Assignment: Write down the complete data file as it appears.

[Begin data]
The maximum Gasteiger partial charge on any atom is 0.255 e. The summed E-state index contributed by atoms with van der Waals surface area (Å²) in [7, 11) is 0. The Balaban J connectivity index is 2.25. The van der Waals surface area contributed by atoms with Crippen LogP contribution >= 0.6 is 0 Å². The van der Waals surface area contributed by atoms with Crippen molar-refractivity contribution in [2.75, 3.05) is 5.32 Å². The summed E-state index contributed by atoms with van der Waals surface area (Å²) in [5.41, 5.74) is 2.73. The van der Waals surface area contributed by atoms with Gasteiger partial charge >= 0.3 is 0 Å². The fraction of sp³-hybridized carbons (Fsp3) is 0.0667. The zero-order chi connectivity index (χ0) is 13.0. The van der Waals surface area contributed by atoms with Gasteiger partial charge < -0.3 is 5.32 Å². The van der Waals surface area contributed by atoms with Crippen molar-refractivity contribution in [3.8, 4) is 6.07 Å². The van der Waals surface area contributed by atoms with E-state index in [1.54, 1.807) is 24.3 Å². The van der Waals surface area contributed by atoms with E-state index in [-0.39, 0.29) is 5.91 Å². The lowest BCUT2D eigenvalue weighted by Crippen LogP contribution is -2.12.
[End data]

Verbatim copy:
The maximum Gasteiger partial charge on any atom is 0.255 e. The summed E-state index contributed by atoms with van der Waals surface area (Å²) in [7, 11) is 0. The Balaban J connectivity index is 2.25. The van der Waals surface area contributed by atoms with Crippen LogP contribution >= 0.6 is 0 Å². The van der Waals surface area contributed by atoms with Crippen molar-refractivity contribution in [2.75, 3.05) is 5.32 Å². The summed E-state index contributed by atoms with van der Waals surface area (Å²) in [5.41, 5.74) is 2.73. The van der Waals surface area contributed by atoms with Gasteiger partial charge >= 0.3 is 0 Å². The fraction of sp³-hybridized carbons (Fsp3) is 0.0667. The zero-order chi connectivity index (χ0) is 13.0. The van der Waals surface area contributed by atoms with Gasteiger partial charge < -0.3 is 5.32 Å². The van der Waals surface area contributed by atoms with Crippen molar-refractivity contribution in [3.8, 4) is 6.07 Å². The van der Waals surface area contributed by atoms with E-state index in [1.54, 1.807) is 24.3 Å². The van der Waals surface area contributed by atoms with E-state index in [-0.39, 0.29) is 5.91 Å². The lowest BCUT2D eigenvalue weighted by Crippen LogP contribution is -2.12.